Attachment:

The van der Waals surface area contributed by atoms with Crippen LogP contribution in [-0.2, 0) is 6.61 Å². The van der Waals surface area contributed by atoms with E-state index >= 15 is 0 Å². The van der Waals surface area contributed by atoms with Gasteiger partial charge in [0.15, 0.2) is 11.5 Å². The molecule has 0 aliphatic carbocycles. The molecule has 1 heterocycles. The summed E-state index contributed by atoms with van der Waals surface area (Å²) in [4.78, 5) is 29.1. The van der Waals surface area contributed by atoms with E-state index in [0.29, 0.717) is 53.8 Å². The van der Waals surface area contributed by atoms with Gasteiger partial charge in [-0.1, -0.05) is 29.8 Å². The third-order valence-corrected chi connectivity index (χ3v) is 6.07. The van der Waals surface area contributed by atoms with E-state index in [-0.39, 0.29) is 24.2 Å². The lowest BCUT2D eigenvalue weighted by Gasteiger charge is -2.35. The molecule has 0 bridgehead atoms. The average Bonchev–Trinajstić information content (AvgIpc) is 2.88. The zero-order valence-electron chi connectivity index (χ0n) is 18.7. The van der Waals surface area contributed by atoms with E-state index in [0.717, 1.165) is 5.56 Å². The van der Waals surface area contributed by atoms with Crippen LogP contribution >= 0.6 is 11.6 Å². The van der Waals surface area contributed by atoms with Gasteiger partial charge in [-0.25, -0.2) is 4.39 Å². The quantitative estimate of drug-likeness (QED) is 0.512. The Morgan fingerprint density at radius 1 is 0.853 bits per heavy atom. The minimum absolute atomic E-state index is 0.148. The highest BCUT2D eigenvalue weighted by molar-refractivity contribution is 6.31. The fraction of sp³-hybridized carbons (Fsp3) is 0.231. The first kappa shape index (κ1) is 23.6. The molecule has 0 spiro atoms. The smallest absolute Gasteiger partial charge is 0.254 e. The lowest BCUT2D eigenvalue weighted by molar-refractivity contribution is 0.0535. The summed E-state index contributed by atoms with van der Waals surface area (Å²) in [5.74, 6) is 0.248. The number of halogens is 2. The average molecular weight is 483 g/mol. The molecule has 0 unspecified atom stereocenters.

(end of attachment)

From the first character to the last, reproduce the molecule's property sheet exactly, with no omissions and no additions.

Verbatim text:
The van der Waals surface area contributed by atoms with Crippen LogP contribution in [-0.2, 0) is 6.61 Å². The van der Waals surface area contributed by atoms with E-state index >= 15 is 0 Å². The van der Waals surface area contributed by atoms with Gasteiger partial charge in [0.15, 0.2) is 11.5 Å². The molecule has 0 aliphatic carbocycles. The molecule has 1 heterocycles. The summed E-state index contributed by atoms with van der Waals surface area (Å²) in [4.78, 5) is 29.1. The van der Waals surface area contributed by atoms with E-state index in [0.29, 0.717) is 53.8 Å². The van der Waals surface area contributed by atoms with Gasteiger partial charge in [-0.1, -0.05) is 29.8 Å². The third-order valence-corrected chi connectivity index (χ3v) is 6.07. The van der Waals surface area contributed by atoms with E-state index in [-0.39, 0.29) is 24.2 Å². The lowest BCUT2D eigenvalue weighted by Gasteiger charge is -2.35. The molecule has 0 bridgehead atoms. The average Bonchev–Trinajstić information content (AvgIpc) is 2.88. The zero-order valence-electron chi connectivity index (χ0n) is 18.7. The van der Waals surface area contributed by atoms with E-state index in [0.717, 1.165) is 5.56 Å². The van der Waals surface area contributed by atoms with Crippen LogP contribution >= 0.6 is 11.6 Å². The van der Waals surface area contributed by atoms with Gasteiger partial charge in [-0.25, -0.2) is 4.39 Å². The quantitative estimate of drug-likeness (QED) is 0.512. The Morgan fingerprint density at radius 1 is 0.853 bits per heavy atom. The minimum absolute atomic E-state index is 0.148. The highest BCUT2D eigenvalue weighted by molar-refractivity contribution is 6.31. The fraction of sp³-hybridized carbons (Fsp3) is 0.231. The first kappa shape index (κ1) is 23.6. The molecule has 0 spiro atoms. The smallest absolute Gasteiger partial charge is 0.254 e. The lowest BCUT2D eigenvalue weighted by molar-refractivity contribution is 0.0535. The summed E-state index contributed by atoms with van der Waals surface area (Å²) in [5.74, 6) is 0.248. The number of halogens is 2. The average molecular weight is 483 g/mol. The molecule has 0 unspecified atom stereocenters.